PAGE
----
The gauntlet is a trial requiring fleetness of foot and quickness of wit to avoid the worst punishment the course may bring, and pest management is a gauntlet of challenges, each with the ability to raise havoc in the corner office.
Nothing will focus the mind more than a powdery mildew (PM) or botrytis outbreak in week 7 of flower, so the lesson is not to wait for that to happen. Start on day 1. Even better, start before day 1, and plan how you intend to control pests—all of them —whenever and wherever they may strike. Build your primary plan around prevention, and make sure you have a plan B for when the pests get through those defenses because plan C is limiting losses.
Successful pest management is based on understanding the options available. Make sure your entire team is knowledgeable about identifying pests, their life cycles, and their strengths and weaknesses. Follow that up with awareness of the various controls available and how they work. Add a maniacal focus on prevention, rapid detection and fast treatment, and you have the underpinnings of a successful pest management scheme.
Here are 14 tips to help you through the process of establishing and implementing an effective integrated pest management (IPM) strategy.
Prevention Is Your Best Defense
Mom and veg rooms are a great place to start talking about pest management because there are no flowers to worry about, and no state we know of forbids all pesticide use on veg plants. Even with the limited set of pesticides available to cannabis growers, you can prevent PM, spider mites, aphids, thrips and russet/broad mites. TIP: If you are having trouble in veg, spend more time scouting, rethink your choice of pesticides, add another pesticide to your rotation and use spot treatments between major spray events. There is nothing PM likes more than neglect, which gives it a chance to take off and ruin a perfectly good crop. Daily scouting and fast treatment is the prescription for PM and botrytis.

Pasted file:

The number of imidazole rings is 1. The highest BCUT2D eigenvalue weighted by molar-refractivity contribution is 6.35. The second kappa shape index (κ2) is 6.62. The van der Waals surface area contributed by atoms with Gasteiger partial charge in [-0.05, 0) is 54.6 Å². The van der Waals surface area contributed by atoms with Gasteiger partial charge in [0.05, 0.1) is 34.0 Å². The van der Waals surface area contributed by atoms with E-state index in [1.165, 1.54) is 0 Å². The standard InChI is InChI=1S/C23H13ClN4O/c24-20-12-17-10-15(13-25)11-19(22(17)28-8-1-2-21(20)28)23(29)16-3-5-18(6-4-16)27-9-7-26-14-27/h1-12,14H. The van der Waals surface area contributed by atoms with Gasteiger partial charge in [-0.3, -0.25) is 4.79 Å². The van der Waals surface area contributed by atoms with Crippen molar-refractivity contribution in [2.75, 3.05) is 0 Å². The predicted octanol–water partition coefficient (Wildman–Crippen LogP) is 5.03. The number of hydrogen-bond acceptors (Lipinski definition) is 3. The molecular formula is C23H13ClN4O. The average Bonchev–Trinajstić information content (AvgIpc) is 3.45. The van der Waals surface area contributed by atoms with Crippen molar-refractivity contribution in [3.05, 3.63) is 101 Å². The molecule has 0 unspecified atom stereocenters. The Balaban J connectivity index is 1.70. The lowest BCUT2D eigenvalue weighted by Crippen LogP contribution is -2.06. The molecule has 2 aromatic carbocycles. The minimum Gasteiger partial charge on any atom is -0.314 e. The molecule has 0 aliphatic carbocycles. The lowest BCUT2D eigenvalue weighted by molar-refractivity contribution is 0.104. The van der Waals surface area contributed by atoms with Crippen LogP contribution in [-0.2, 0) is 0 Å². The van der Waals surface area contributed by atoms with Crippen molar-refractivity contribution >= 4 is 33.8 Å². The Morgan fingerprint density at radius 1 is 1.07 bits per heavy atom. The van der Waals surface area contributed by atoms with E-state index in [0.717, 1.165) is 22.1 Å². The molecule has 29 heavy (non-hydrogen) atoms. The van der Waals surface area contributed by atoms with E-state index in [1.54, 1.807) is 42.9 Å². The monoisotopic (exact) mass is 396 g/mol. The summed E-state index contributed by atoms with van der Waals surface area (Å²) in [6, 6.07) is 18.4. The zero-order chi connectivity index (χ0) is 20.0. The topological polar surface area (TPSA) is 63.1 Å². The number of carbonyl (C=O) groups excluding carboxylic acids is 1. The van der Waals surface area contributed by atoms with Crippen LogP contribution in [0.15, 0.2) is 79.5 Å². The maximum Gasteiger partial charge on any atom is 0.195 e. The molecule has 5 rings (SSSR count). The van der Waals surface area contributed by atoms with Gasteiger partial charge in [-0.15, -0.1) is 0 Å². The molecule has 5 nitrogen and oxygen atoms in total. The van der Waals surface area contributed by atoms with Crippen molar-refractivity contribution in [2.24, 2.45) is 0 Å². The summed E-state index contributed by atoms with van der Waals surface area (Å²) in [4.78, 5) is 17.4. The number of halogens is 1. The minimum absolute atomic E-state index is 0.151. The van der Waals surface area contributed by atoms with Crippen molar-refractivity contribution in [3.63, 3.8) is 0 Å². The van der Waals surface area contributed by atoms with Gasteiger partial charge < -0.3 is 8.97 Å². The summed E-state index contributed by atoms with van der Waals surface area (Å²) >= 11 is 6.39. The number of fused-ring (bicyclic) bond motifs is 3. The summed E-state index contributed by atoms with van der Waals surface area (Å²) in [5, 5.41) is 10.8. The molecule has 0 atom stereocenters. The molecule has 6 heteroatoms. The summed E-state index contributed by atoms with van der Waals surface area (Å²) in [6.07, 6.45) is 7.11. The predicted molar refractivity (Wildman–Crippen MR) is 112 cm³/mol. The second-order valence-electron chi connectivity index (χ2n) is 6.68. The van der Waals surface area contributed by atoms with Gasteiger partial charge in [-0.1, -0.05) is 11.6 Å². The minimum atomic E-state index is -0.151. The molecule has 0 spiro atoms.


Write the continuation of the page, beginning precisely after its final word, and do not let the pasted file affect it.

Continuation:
Botanic and highly refined petroleum oils are effective at controlling PM and soft-bodied pests. TIP: Avoid oils in flower to keep the extractors happy, but use them liberally on your moms, cuttings and veg. Use dilute oil solutions as a dip for cuttings just before they are stuck into the rooting cube, and use oil sprays for moms and veg plants. It’s difficult to make a mistake when there is only one pesticide being used. Resistance build-up is not a concern because the oils’ main mode of action is suffocation. If the oil label says it can be mixed with other pesticides, you may be able to get even more effective control.
Oils don’t work everywhere, however. As cuttings are typically tightly packed in root-out trays, it is difficult to get spray to the tender and tasty roots where it can make contact with and kill gnat larvae. The same is true of Azadirachtin. TIP: So an alternative is to call in ground troops to seek and destroy. The highly mobile predatory mite Hypoaspis (Stratiolaelaps scimitus) is effective at patrolling cuttings and keeping gnat populations down.
TIP: When you move to larger containers, you may find that Bacillus thuringiensis (Bti)-based products that disrupt feeding are a good alternative to predators. These can be distributed with fertigation water or added to media for a relatively easy way to control gnat populations within an operation’s vast sea of plants. TIP: Throw in an Azadirachtin drench into your scheme to add a contact-kill capability. TIP: Also, be sure to monitor your sticky traps, and increase or modify your treatments to cut down on “black with gnats” sticky card syndrome.
Keeping plants pest-free through veg is critical. Spraying anything (including water) in flower exposes buds to problems, and if you can reserve sprays for plan B or C, do it.
In states where no pesticides are allowed in flower, early detection and water may be the only tools a grower possesses to control both PM and insect pests.
TIP: If PM outbreaks can be spotted while they are small, isolation/removal policies and water sprays may be effective at disrupting the pests. Water also can disrupt spider mites that like hot and dry conditions. TIP: Disruption is not eradication, so once discovered, the grower must monitor pest populations daily and use water sprays as needed to keep the populations under control. Try to minimize spray on the flowers if you can, but don’t be too shy—just get them dry before dark.